With the free agent signing of Kenny Britt, the St Louis Rams suddenly find themselves with six wide receivers who have been drafted within the first 96 picks of their respective drafts in the roster, including two first-rounders. This is surprising given that many have identified wide receiver as a position of need for the franchise, and can, perhaps, be taken as an indication of the front office’s failure to address it successfully, despite high picks. Britt joins a corps that includes a big body (Brian Quick, 33rd pick), a speedy trickster (Tavon Austin, 6th pick), a slot receiver with success as a deep threat (Chris Givens, 96th pick), a reliable red-zone catcher (Austin Pettis, 78th pick) and an up-and-coming effective route-runner who showed flashes of potential in his rookie year (Steadman Bailey, 92nd pick). It is getting awfully crowded in there, and even if the Rams do not draft Sammy Watkins or Mike Evans later on this month, there is a feeling that something might have to give.
And herein lies the rub: none of these receivers – including Britt – have yet lived up to their potential. Frustratingly, though, they have all shown flashes of brilliance that clearly demonstrate what they are capable of achieving on the field. Tavon Austin had a disappointing, injury-shortened rookie season, but against Indianapolis he proved what a remarkable receiving, running and returning threat he can be. Chris Given’s rookie season was likewise replete with big downfield catches – including receptions of at least fifty yards over five consecutive weeks, a rookie record – before fading as a sophomore. Pettis had more touchdown receptions in 2013 (4) than Quick (2), Givens and Bailey (both 0), and is the most experienced Ram at that position. Even the much-maligned Quick had his moments, and quietly led the team in yards-per-catch. However, this is very much a team of second, even third, receivers in a team that desperately needs a stud.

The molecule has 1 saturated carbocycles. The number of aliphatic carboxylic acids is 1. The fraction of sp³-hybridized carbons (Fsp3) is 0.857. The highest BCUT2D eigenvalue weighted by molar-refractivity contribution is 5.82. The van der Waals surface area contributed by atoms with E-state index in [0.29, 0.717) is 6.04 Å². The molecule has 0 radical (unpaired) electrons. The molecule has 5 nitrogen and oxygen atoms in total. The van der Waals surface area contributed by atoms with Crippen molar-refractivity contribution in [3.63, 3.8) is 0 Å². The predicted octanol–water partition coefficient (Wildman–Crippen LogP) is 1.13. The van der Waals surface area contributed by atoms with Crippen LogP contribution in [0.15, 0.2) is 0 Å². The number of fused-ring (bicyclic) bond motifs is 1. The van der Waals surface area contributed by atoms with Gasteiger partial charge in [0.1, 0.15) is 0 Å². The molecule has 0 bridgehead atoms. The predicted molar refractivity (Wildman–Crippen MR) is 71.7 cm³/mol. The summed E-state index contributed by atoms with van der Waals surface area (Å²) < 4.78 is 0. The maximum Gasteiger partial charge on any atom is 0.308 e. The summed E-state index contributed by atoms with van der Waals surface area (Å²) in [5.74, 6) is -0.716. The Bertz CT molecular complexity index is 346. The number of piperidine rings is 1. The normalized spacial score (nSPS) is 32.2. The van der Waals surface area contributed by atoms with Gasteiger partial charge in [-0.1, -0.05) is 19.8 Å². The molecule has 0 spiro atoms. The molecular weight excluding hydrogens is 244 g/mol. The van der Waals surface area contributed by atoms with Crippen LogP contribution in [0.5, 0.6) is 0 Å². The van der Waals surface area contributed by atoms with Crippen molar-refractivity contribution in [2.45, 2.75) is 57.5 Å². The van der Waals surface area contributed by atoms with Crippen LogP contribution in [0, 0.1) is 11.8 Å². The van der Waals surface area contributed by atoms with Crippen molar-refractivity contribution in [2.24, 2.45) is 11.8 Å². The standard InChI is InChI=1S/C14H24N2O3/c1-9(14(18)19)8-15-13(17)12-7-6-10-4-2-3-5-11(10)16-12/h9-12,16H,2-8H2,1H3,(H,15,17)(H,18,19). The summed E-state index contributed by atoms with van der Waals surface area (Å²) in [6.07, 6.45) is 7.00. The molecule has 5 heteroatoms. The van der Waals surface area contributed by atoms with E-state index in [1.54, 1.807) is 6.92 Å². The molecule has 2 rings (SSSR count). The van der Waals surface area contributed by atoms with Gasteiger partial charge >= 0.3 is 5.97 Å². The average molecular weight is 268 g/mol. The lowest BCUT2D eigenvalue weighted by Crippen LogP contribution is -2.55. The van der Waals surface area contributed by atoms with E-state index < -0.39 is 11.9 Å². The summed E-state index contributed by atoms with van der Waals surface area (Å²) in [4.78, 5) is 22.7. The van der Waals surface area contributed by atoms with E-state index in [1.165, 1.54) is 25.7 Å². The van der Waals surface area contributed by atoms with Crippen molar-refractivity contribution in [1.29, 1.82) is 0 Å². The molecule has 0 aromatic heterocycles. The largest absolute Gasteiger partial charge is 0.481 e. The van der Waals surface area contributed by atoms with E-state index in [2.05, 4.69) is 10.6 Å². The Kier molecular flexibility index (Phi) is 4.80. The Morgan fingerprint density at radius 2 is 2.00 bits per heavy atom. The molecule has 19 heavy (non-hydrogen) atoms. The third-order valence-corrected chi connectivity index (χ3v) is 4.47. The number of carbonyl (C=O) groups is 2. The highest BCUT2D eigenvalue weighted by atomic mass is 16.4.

So, with Britt, and potentially some rookies, in, who is out? Six is already a crowded stable, and the Rams decided to re-sign Justin Veltung who, while playing mostly on special teams, is also a receiver. Austin is clearly safe: he is a high pick who is likely to improve in his second year. Bailey’s youth also works in his favor. Givens has a body of work from his rookie season that will, at the very least, buy him some time. He also has special teams value.
Which leaves Quick and Pettis. Quick was a higher draft pick and has been around for less time. While this status might make him a higher potential profile bust, the fact remains that his size and speed offers variables that differentiate him from those around him. Pettis is slightly shorter, slightly lighter, and somewhat slower, and has been in the League for an additional year. Plus, while Quick plays on the outside and should be capable of making big plays, Pettis is more of a slot receiver, most effective either to gain short yards for possession or in the red-zone, roles that could be taken up by Givens or Bailey. Pettis is more expendable while the Rams wait to see whether Quick’s significant upside materializes.
Therefore, do not be surprised if Pettis gets cut before the season starts, especially if new receivers get drafted. Even Quick and Givens are not that safe at the moment, and the acquisition of Watkins or Evans, when combined with Britt, could spell the end of their short tenures in blue-and-gold.